The Silver Gryphon
Founded in 1997 by the late Jim Turner, longtime editor of Arkham House, Golden Gryphon has rapidly become the best small-press publisher of fantasy and science-fiction. Concentrating on single-author story collections, Golden Gryphon has produced volumes by such notable Unreal authors as Joe Lansdale, Michael Bishop, James Patrick Kelly, Neal Barrett Jr. and Lucius Shepard.
Current editor and publisher Gary Turner decided to celebrate the publication of Golden Gryphon's 25th book by making it an anthology featuring an original story by each of its featured living writers. The result is The Silver Gryphon, sure to be a candidate for all the awards as best anthology of the year.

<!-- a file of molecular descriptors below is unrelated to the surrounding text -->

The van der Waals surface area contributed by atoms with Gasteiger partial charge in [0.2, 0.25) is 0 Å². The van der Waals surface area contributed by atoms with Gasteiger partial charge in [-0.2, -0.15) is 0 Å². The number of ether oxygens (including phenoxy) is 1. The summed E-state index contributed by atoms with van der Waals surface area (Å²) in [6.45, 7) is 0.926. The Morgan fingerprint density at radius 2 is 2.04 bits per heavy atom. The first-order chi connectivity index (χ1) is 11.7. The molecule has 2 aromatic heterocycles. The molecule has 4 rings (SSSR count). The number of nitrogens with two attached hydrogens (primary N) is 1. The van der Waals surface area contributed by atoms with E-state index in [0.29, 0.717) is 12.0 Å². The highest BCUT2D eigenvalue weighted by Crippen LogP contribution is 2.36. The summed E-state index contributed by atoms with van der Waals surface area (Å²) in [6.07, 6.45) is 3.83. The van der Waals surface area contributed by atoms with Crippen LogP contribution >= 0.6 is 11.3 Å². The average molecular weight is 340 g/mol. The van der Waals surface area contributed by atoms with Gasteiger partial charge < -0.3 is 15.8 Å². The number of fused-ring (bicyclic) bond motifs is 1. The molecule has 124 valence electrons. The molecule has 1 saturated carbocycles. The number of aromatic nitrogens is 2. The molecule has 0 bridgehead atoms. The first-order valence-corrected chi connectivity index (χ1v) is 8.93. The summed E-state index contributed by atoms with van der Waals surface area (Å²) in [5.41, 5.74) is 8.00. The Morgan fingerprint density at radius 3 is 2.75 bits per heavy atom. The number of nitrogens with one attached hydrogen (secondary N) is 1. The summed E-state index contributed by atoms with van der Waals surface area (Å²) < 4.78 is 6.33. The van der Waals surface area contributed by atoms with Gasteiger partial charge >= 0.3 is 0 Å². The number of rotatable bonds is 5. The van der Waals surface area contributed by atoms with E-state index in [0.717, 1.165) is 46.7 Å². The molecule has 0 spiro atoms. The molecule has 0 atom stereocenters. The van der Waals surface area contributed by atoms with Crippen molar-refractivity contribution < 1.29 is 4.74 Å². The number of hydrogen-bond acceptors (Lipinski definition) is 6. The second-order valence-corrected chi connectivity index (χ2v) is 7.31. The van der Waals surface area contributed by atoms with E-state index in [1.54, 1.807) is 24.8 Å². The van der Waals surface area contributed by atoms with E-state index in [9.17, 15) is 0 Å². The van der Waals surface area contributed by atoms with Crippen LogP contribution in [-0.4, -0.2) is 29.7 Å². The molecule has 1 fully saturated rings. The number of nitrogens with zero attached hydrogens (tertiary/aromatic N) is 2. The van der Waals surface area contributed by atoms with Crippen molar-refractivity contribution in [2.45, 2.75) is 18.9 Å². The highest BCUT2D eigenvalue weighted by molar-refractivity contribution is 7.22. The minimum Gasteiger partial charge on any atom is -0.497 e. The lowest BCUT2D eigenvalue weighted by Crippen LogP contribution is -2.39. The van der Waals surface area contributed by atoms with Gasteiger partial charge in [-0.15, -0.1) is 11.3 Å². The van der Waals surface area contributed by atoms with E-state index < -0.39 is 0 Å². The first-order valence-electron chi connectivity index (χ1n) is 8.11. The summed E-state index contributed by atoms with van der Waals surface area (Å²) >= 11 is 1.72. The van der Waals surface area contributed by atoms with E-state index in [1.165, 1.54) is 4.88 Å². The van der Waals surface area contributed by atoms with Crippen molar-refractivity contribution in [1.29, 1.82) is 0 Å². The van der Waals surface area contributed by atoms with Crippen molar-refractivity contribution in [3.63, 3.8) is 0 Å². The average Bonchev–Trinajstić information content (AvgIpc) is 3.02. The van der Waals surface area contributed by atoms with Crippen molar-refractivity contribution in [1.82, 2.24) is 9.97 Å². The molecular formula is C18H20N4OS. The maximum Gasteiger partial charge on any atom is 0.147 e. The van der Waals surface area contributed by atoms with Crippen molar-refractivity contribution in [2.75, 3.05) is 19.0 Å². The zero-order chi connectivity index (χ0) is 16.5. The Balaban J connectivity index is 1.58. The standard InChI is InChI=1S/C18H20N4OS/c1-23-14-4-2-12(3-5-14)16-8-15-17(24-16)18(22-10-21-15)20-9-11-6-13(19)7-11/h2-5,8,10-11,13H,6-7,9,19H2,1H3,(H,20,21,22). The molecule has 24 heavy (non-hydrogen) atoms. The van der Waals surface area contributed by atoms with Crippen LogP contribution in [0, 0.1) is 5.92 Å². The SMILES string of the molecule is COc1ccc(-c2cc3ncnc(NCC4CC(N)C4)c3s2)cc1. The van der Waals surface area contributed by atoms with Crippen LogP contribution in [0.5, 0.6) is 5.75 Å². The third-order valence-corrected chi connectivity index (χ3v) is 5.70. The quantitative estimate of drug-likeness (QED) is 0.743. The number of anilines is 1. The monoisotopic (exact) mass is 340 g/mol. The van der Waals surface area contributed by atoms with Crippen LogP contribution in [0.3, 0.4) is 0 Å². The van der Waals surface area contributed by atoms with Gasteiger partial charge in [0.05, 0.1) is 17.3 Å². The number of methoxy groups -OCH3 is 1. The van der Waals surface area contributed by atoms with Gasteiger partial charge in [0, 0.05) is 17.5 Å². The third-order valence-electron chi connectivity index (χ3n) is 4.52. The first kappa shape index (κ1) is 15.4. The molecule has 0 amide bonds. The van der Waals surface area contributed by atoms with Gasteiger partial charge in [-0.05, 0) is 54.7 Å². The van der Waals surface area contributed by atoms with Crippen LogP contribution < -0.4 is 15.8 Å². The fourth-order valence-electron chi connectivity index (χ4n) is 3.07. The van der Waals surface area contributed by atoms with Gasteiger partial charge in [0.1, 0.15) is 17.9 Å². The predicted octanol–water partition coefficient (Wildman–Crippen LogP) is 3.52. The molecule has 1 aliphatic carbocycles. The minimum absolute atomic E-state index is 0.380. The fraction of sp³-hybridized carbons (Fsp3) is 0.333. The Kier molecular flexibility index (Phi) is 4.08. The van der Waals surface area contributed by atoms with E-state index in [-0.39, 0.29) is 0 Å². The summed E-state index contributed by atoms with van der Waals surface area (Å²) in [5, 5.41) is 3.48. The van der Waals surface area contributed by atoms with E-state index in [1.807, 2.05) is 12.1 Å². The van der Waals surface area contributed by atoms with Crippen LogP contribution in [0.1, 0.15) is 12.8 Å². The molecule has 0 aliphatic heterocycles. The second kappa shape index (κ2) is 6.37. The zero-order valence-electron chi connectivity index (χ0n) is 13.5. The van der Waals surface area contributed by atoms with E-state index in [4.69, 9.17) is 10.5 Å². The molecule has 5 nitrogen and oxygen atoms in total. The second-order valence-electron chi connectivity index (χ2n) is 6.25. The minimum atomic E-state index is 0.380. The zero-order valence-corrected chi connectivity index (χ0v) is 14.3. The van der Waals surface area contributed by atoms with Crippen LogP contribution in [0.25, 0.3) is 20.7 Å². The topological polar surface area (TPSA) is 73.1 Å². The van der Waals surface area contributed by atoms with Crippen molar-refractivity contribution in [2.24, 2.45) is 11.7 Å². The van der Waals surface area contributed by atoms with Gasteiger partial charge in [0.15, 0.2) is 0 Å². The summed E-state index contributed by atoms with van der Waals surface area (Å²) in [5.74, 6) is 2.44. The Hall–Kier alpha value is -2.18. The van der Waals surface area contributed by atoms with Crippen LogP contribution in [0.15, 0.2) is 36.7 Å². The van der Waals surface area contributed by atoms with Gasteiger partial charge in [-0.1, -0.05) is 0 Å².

Editors usually put outstanding stories at the beginning and the end of anthologies. Turner and Halpern must have had a problem deciding among all these gems, but no one could fault their picks.
Leading off the book is Kelly's "Mother," a cautionary tale about a woman who plans for her daughter to save Earth from the aliens who have enslaved it.
Lansdale provides his usual bizarre wit at the end with "Fire Dog," in which a man becomes the Dalmatian at the local fire station.
Other highlights include Barrett Jr.'s "Kwantum Babes," about a couple of science nerds on the make at a convention; Warren Rochelle's "The Golden Boy," in which a teacher meets with disaster on a field trip in the future; "The American Monarchy," Richard Lupoff's offbeat take on what would have happened if the 2000 election had ended in a tie; and "What's up Tiger Lily?," Paul Di Filippo's paean to the films of the past in a future where anything is possible.
You'd better snap this one up quickly. Golden Gryphon is all about quality, not quantity, and only 3,000 copies of The Silver Gryphon were printed, so the anthology won't be available for long.
— Mark Graham, Rocky Mountain News, June 27, 2003